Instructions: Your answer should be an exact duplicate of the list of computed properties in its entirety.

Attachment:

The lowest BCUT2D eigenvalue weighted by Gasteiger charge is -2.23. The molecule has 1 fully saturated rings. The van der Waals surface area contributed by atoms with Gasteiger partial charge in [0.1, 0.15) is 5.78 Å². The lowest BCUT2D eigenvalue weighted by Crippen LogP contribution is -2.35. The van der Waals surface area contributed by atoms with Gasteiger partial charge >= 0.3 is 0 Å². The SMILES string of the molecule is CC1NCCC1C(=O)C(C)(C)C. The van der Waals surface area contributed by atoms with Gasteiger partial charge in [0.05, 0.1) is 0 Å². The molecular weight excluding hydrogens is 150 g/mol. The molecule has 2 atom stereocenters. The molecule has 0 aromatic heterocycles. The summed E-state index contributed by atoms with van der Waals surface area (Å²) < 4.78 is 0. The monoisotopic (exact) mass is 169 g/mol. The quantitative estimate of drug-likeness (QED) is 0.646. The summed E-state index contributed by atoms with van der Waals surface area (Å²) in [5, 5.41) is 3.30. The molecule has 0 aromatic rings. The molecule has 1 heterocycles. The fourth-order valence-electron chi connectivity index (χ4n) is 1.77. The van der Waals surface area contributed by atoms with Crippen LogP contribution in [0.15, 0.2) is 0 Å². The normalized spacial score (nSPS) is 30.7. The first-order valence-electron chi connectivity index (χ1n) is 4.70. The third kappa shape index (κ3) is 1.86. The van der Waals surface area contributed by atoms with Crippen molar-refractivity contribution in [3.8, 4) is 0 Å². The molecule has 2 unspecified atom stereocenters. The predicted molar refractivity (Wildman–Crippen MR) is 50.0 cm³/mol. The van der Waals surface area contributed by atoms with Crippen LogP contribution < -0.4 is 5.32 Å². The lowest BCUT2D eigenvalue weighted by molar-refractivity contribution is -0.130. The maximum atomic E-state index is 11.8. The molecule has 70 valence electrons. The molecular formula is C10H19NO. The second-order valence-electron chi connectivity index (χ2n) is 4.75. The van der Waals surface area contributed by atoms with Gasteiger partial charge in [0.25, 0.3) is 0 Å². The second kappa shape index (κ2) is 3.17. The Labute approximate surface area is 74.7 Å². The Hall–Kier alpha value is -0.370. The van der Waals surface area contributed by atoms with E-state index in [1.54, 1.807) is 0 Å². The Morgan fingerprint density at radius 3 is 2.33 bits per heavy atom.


The lowest BCUT2D eigenvalue weighted by Gasteiger charge is -2.23. The molecule has 1 fully saturated rings. The van der Waals surface area contributed by atoms with Gasteiger partial charge in [0.1, 0.15) is 5.78 Å². The lowest BCUT2D eigenvalue weighted by Crippen LogP contribution is -2.35. The van der Waals surface area contributed by atoms with Gasteiger partial charge >= 0.3 is 0 Å². The SMILES string of the molecule is CC1NCCC1C(=O)C(C)(C)C. The van der Waals surface area contributed by atoms with Gasteiger partial charge in [0.05, 0.1) is 0 Å². The molecular weight excluding hydrogens is 150 g/mol. The molecule has 2 atom stereocenters. The molecule has 0 aromatic heterocycles. The summed E-state index contributed by atoms with van der Waals surface area (Å²) < 4.78 is 0. The monoisotopic (exact) mass is 169 g/mol. The quantitative estimate of drug-likeness (QED) is 0.646. The summed E-state index contributed by atoms with van der Waals surface area (Å²) in [5, 5.41) is 3.30. The molecule has 0 aromatic rings. The molecule has 1 heterocycles. The fourth-order valence-electron chi connectivity index (χ4n) is 1.77. The van der Waals surface area contributed by atoms with Crippen LogP contribution in [0.15, 0.2) is 0 Å². The normalized spacial score (nSPS) is 30.7. The first-order valence-electron chi connectivity index (χ1n) is 4.70. The third kappa shape index (κ3) is 1.86. The van der Waals surface area contributed by atoms with Crippen molar-refractivity contribution in [3.8, 4) is 0 Å². The molecule has 2 unspecified atom stereocenters. The predicted molar refractivity (Wildman–Crippen MR) is 50.0 cm³/mol. The van der Waals surface area contributed by atoms with Crippen LogP contribution < -0.4 is 5.32 Å². The lowest BCUT2D eigenvalue weighted by molar-refractivity contribution is -0.130. The maximum atomic E-state index is 11.8. The molecule has 70 valence electrons. The molecular formula is C10H19NO. The second-order valence-electron chi connectivity index (χ2n) is 4.75. The van der Waals surface area contributed by atoms with Gasteiger partial charge in [0.25, 0.3) is 0 Å². The second kappa shape index (κ2) is 3.17. The Labute approximate surface area is 74.7 Å². The Hall–Kier alpha value is -0.370. The van der Waals surface area contributed by atoms with E-state index in [1.54, 1.807) is 0 Å². The Morgan fingerprint density at radius 3 is 2.33 bits per heavy atom.